Introduction. Definitions and terminology for female sexual arousal disorder (FSAD) are currently being debated. While some authors have suggested that FSAD is more a subjective response rather than a genital response, others have suggested that desire and arousal disorders should be combined in one entity. Persistent genital arousal disorder (PGAD) is a new entity which is suggested to be defined as Restless Genital Syndrome.
Aims. The aims of this brief review are to give definitions of the different types of FSAD, describe their aetiology, prevalence and comorbidity with somatic and psychological disorders, as well as to discuss different medical and psychological assessment and treatment modalities.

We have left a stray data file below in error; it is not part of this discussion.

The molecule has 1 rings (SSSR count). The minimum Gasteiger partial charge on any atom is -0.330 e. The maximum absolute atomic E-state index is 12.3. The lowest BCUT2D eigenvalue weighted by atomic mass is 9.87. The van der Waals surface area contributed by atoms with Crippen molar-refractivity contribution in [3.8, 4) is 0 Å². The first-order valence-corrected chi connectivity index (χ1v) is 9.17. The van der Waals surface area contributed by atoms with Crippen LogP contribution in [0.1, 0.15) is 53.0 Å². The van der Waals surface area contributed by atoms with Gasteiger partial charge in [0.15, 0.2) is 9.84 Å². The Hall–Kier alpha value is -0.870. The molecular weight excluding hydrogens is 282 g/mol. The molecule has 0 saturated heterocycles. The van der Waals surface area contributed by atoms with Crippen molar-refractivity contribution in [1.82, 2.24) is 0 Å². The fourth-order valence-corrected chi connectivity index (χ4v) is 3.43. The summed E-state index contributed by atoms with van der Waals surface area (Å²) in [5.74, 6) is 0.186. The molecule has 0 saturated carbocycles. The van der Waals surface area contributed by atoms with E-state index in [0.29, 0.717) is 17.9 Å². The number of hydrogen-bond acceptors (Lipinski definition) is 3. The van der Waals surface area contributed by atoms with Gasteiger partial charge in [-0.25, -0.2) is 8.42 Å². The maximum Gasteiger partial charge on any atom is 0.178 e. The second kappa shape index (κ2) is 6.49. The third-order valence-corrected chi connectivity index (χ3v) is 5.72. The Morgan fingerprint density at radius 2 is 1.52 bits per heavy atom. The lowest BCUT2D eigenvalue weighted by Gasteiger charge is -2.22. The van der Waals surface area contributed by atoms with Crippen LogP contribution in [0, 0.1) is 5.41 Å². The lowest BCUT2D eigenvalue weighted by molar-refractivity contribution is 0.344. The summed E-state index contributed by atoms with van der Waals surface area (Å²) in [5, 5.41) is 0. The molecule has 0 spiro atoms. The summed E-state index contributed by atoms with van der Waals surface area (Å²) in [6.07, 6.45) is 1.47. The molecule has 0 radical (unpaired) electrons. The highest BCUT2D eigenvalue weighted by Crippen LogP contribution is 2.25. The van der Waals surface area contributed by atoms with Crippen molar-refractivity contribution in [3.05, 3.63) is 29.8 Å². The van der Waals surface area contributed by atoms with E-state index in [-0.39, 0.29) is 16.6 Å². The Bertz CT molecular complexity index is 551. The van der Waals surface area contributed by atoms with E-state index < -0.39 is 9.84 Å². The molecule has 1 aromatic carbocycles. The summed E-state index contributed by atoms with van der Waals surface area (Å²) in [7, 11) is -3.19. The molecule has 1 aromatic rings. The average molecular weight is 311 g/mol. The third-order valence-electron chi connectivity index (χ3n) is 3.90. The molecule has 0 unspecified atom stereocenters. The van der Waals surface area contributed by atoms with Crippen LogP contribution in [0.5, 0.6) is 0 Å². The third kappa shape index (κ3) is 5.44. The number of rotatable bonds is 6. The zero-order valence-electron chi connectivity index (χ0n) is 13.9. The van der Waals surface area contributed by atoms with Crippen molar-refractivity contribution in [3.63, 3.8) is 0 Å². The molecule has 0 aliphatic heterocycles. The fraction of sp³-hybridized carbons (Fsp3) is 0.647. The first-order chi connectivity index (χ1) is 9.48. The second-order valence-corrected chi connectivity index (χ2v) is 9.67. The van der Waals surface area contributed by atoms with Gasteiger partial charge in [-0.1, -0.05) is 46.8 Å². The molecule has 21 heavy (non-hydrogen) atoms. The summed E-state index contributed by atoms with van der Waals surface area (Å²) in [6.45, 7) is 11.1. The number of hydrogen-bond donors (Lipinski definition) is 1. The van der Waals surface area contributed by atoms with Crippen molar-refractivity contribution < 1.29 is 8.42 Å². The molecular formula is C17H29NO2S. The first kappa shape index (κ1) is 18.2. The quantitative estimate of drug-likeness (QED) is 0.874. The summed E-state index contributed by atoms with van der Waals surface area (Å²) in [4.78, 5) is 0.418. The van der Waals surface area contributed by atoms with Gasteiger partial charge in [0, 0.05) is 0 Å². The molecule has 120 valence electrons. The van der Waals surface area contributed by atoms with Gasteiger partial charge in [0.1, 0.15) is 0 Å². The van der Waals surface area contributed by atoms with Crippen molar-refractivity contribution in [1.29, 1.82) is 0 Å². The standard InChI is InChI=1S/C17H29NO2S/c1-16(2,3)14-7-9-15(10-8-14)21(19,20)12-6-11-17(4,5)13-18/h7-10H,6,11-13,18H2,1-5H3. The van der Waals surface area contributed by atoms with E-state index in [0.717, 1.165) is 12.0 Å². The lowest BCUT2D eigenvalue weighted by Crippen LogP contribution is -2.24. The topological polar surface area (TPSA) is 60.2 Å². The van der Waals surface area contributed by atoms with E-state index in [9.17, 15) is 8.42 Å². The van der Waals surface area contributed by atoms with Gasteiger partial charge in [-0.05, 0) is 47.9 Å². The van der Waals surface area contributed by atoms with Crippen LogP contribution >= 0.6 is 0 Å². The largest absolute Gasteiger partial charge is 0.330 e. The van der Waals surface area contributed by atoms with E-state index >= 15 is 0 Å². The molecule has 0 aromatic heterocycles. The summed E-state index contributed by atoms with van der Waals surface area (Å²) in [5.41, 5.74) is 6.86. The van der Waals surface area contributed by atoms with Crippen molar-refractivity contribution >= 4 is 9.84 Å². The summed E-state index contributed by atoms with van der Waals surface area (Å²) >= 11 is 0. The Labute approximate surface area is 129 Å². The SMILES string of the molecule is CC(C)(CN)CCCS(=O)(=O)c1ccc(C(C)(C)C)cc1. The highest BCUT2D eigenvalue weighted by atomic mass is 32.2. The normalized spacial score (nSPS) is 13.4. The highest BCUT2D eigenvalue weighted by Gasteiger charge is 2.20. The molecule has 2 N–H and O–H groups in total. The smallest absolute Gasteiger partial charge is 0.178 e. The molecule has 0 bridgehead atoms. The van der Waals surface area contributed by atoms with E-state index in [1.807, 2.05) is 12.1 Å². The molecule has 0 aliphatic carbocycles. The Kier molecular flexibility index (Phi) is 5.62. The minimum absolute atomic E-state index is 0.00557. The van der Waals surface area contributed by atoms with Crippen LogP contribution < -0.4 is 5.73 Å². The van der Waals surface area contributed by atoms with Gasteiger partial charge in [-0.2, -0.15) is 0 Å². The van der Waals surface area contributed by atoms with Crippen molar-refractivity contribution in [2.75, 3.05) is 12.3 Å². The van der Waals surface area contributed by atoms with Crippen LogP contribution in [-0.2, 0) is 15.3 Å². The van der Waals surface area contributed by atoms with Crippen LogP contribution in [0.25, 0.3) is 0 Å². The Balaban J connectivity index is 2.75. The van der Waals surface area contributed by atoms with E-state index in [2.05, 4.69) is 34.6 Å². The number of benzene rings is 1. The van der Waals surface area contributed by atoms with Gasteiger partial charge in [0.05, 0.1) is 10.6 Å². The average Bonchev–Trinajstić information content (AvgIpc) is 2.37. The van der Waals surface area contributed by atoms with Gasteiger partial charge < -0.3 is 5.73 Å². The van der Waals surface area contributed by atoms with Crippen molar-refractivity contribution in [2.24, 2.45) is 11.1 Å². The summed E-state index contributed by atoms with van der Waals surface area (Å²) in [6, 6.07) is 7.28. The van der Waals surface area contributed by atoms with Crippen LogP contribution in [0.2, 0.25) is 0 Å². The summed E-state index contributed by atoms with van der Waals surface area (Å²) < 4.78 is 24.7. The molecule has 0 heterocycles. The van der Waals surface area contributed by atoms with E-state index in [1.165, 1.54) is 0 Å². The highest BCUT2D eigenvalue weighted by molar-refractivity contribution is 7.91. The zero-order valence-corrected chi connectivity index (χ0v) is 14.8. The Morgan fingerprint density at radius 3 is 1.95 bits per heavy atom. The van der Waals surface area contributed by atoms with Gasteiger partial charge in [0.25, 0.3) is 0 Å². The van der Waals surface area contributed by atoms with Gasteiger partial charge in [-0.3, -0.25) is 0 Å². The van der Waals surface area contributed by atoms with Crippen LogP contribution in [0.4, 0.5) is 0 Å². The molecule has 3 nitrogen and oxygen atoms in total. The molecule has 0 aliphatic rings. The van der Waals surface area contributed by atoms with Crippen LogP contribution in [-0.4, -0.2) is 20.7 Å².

Methods. The experts of the International Society for Sexual Medicine's Standard Committee convened to provide a survey using relevant databases, journal articles, and own clinical experience.
Results. Female Arousal Disorders have been defined in several ways with focus on the genital or subjective response or a combination of both. The prevalence varies and increases with increasing age, especially at the time of menopause, while distress decreases with age. Arousal disorders are often comorbid with other sexual problems and are of biopsychosocial etiology. In the assessment, a thorough sexological history as well as medical and gynecological history and examination are recommended. Treatment should be based on of the symptoms, clinical findings and, if possibly, on underlying etiology.
Conclusion. Recommendations are given for assessment and treatment of FSAD and PGAD. Giraldi A, Rellini AH, Pfaus J, and Laan E. Female sexual arousal disorders. J Sex Med **;**:**–**.